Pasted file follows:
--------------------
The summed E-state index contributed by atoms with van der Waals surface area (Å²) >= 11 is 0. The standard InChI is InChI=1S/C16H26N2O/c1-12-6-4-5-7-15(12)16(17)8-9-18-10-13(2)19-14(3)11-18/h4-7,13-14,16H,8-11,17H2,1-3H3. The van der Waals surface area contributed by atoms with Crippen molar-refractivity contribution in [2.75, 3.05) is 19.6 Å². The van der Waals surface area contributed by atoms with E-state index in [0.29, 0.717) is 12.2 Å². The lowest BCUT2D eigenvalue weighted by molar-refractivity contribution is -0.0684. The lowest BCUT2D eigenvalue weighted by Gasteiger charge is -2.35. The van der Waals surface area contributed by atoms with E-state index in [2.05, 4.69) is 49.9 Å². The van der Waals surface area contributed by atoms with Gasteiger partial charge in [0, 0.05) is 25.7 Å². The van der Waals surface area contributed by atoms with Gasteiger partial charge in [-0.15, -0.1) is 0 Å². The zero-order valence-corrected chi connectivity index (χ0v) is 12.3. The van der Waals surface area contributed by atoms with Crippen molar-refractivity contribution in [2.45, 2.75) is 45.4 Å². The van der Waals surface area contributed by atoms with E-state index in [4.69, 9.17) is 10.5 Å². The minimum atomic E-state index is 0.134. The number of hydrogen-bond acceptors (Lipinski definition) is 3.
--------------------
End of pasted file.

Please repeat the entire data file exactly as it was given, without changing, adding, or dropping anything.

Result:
The summed E-state index contributed by atoms with van der Waals surface area (Å²) >= 11 is 0. The standard InChI is InChI=1S/C16H26N2O/c1-12-6-4-5-7-15(12)16(17)8-9-18-10-13(2)19-14(3)11-18/h4-7,13-14,16H,8-11,17H2,1-3H3. The van der Waals surface area contributed by atoms with Crippen molar-refractivity contribution in [2.75, 3.05) is 19.6 Å². The van der Waals surface area contributed by atoms with E-state index in [0.29, 0.717) is 12.2 Å². The lowest BCUT2D eigenvalue weighted by molar-refractivity contribution is -0.0684. The lowest BCUT2D eigenvalue weighted by Gasteiger charge is -2.35. The van der Waals surface area contributed by atoms with E-state index in [2.05, 4.69) is 49.9 Å². The van der Waals surface area contributed by atoms with Gasteiger partial charge in [0, 0.05) is 25.7 Å². The van der Waals surface area contributed by atoms with Gasteiger partial charge in [-0.15, -0.1) is 0 Å². The zero-order valence-corrected chi connectivity index (χ0v) is 12.3. The van der Waals surface area contributed by atoms with Crippen molar-refractivity contribution in [2.45, 2.75) is 45.4 Å². The van der Waals surface area contributed by atoms with E-state index in [4.69, 9.17) is 10.5 Å². The minimum atomic E-state index is 0.134. The number of hydrogen-bond acceptors (Lipinski definition) is 3.